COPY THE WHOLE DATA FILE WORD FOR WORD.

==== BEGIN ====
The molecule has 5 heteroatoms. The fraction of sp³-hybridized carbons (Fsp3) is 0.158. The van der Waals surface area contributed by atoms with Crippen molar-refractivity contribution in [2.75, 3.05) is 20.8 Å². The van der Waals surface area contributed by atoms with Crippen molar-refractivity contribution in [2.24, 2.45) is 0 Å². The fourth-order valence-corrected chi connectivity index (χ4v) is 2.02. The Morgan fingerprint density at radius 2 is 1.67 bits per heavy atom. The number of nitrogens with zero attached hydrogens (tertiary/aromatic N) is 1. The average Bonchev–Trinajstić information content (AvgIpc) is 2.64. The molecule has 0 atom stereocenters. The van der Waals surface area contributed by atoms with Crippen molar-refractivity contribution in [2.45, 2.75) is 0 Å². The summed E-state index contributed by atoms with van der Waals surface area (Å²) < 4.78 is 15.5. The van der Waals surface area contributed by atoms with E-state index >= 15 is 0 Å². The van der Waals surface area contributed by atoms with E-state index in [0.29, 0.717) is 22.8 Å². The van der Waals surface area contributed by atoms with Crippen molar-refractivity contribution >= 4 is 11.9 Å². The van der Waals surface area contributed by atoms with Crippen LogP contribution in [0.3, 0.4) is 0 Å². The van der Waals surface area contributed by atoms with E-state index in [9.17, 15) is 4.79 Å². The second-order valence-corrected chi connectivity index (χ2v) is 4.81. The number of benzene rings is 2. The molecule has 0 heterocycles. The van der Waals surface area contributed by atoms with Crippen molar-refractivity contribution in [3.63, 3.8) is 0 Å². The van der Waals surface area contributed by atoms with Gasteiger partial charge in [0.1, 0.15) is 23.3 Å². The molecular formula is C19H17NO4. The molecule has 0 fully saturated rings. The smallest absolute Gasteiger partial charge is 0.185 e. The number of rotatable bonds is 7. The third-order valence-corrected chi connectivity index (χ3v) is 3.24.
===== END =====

The molecule has 5 heteroatoms. The fraction of sp³-hybridized carbons (Fsp3) is 0.158. The van der Waals surface area contributed by atoms with Crippen molar-refractivity contribution in [2.75, 3.05) is 20.8 Å². The van der Waals surface area contributed by atoms with Crippen molar-refractivity contribution in [2.24, 2.45) is 0 Å². The fourth-order valence-corrected chi connectivity index (χ4v) is 2.02. The Morgan fingerprint density at radius 2 is 1.67 bits per heavy atom. The number of nitrogens with zero attached hydrogens (tertiary/aromatic N) is 1. The average Bonchev–Trinajstić information content (AvgIpc) is 2.64. The molecule has 0 atom stereocenters. The van der Waals surface area contributed by atoms with Crippen molar-refractivity contribution in [2.45, 2.75) is 0 Å². The summed E-state index contributed by atoms with van der Waals surface area (Å²) < 4.78 is 15.5. The van der Waals surface area contributed by atoms with E-state index >= 15 is 0 Å². The van der Waals surface area contributed by atoms with E-state index in [0.29, 0.717) is 22.8 Å². The van der Waals surface area contributed by atoms with Crippen molar-refractivity contribution >= 4 is 11.9 Å². The van der Waals surface area contributed by atoms with Crippen LogP contribution in [0.3, 0.4) is 0 Å². The van der Waals surface area contributed by atoms with E-state index in [9.17, 15) is 4.79 Å². The second-order valence-corrected chi connectivity index (χ2v) is 4.81. The number of benzene rings is 2. The molecule has 0 heterocycles. The van der Waals surface area contributed by atoms with Crippen molar-refractivity contribution in [3.63, 3.8) is 0 Å². The van der Waals surface area contributed by atoms with Gasteiger partial charge in [0.1, 0.15) is 23.3 Å². The molecular formula is C19H17NO4. The molecule has 0 fully saturated rings. The smallest absolute Gasteiger partial charge is 0.185 e. The number of rotatable bonds is 7. The third-order valence-corrected chi connectivity index (χ3v) is 3.24.